The rout of the Japanese had become complete.  They held few strategic points in Burma as May came in, and these were being threatened by the victorious forces of XIV Army.

The last battered remains of the Japanese at Pegu, gave way under the preponderant weight of the British-Indian combination.  The road to Rangoon was clear for the victorious Allies who raced toward Zayetkwin and momentarily stalled on the banks of a chaung at Heigu.

Meanwhile the 33d Corps, led by Lt.  Gen. Stopford, accelerated its advance toward Prome.  With that stronghold in its hands, it continued down the Rangoon-Prome road along the Irrawady River axis, toward the capital of Lower Burma.  In the wedge created between these two forces, thousands of Japanese were cut off from all means of escape.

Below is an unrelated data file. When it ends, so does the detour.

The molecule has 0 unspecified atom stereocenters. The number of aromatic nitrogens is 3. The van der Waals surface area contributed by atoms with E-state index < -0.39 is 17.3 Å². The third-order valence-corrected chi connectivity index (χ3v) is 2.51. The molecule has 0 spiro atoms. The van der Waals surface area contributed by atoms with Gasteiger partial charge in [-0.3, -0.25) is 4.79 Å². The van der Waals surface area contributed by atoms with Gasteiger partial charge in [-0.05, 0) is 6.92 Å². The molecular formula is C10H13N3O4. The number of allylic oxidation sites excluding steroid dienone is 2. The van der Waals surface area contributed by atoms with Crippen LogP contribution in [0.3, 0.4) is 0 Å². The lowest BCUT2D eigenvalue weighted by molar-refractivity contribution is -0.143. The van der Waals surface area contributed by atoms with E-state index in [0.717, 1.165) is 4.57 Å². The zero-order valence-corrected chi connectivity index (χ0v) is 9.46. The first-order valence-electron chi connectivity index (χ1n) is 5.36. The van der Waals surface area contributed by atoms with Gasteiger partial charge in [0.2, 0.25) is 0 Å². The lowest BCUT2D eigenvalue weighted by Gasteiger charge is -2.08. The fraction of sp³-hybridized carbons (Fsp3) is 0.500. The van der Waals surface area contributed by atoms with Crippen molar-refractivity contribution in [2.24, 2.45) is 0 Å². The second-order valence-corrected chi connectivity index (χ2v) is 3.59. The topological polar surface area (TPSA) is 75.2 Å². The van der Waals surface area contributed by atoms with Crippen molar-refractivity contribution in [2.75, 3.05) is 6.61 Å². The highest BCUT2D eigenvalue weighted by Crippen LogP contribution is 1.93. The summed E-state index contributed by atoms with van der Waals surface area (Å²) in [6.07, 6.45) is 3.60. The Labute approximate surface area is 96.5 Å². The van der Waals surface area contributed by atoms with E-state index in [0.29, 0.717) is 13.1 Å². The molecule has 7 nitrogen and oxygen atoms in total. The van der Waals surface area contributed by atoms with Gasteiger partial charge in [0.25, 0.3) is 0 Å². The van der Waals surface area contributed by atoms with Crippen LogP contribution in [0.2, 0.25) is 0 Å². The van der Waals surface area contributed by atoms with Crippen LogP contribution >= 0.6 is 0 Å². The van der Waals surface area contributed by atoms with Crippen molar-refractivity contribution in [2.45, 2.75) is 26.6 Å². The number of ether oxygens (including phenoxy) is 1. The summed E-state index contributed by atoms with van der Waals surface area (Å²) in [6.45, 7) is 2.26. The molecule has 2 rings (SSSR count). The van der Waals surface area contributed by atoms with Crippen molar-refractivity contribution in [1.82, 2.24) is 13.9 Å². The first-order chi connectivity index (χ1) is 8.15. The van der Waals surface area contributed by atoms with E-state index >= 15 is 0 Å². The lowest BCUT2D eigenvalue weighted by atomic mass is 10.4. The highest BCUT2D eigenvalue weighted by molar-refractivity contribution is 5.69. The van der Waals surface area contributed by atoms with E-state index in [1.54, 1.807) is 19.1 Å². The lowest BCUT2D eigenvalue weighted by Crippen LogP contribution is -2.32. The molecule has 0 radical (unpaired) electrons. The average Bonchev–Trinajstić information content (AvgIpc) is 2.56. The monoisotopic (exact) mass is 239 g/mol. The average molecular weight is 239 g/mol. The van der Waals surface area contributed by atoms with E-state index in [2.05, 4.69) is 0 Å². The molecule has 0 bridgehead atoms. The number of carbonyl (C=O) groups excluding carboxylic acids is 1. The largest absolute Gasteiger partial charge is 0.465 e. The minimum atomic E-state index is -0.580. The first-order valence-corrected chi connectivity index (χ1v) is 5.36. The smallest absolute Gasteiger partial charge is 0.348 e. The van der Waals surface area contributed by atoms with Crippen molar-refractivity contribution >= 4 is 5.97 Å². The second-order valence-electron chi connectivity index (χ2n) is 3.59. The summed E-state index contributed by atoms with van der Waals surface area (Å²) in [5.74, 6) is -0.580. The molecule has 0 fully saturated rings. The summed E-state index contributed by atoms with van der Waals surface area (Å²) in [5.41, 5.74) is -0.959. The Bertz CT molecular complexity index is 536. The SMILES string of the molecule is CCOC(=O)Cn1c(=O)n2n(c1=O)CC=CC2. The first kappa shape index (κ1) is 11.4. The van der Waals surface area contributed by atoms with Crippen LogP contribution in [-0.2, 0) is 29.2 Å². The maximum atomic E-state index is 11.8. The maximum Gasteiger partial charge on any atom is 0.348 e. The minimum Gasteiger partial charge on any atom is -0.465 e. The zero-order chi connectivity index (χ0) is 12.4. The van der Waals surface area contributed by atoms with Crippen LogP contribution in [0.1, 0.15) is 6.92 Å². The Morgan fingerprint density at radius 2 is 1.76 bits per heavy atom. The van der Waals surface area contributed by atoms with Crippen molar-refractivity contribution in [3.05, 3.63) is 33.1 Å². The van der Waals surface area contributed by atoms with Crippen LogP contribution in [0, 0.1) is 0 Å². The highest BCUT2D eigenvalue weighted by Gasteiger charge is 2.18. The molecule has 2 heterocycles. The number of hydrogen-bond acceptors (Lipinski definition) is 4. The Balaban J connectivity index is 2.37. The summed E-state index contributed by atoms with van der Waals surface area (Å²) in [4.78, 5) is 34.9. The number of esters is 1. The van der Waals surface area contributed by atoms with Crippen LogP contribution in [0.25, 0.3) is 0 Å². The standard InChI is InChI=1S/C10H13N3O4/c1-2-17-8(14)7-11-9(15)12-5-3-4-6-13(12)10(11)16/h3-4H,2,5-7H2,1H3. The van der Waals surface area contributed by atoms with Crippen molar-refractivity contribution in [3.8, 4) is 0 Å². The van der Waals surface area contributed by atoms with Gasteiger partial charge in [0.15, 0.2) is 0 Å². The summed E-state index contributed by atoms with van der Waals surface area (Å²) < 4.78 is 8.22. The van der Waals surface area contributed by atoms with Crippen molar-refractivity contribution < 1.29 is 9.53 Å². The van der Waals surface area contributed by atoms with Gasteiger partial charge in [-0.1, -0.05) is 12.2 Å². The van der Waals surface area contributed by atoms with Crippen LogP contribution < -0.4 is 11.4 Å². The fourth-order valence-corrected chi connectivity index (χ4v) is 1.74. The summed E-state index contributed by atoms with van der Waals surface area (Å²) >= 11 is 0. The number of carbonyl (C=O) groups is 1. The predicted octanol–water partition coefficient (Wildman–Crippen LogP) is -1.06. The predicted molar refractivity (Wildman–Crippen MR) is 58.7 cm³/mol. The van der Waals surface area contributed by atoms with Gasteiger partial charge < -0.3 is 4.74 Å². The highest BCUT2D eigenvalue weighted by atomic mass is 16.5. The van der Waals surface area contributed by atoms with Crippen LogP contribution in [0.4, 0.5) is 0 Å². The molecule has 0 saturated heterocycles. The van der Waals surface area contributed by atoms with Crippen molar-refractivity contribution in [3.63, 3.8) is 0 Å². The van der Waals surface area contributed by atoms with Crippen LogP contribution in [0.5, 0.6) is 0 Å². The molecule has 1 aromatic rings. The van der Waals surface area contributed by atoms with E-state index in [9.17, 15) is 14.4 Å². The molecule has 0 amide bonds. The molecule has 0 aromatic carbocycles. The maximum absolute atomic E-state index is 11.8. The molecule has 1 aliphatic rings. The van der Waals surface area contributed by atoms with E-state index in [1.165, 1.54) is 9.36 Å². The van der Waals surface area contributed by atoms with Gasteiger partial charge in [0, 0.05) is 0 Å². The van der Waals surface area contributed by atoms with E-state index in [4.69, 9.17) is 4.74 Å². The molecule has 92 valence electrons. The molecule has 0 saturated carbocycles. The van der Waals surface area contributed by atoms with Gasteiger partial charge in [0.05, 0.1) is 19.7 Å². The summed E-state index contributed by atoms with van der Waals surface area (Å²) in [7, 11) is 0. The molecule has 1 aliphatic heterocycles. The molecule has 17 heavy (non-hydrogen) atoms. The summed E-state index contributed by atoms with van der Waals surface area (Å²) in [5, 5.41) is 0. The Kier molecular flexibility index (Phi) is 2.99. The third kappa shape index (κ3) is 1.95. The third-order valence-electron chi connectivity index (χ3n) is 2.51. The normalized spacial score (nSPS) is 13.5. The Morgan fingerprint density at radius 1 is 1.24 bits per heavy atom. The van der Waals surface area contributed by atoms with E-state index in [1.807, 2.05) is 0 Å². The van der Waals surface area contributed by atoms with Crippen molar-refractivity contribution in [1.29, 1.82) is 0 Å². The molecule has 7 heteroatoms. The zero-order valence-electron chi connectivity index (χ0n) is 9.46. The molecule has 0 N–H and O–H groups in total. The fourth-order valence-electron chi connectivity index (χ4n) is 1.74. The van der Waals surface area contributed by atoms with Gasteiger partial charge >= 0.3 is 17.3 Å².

As the Allied advance rolled southward, another surprise was in store for the Nipponese.  On 2 May 1945, transport planes of the Combat Cargo Task Force suddenly appeared over Rangoon, and hundreds of paratroopers of the 15th Corps spewed down to earth at Elephant Point, just south of the Metropolis.

The fields serviced by the 4th Combat Cargo Group during May formed a rough diamond shape.  At the northern head of the diamond, were Myingyan and Kinmagan.  These bases supplying the march on Prome.  They received 5296 tons of combat cargo at the hands of the 4th CC Group.  On the western point of the diamond was Magwe, which received 4283 tons.

Lying along the southeast facet of this diamond were Meiktila and Payagyi, where 2,783 tons were dumped by the Combat Cargo Group.  On 9 May Zayatkwin, 26 miles NNE of Rangoon was opened to supply the troops in the south.  This completed the diamond.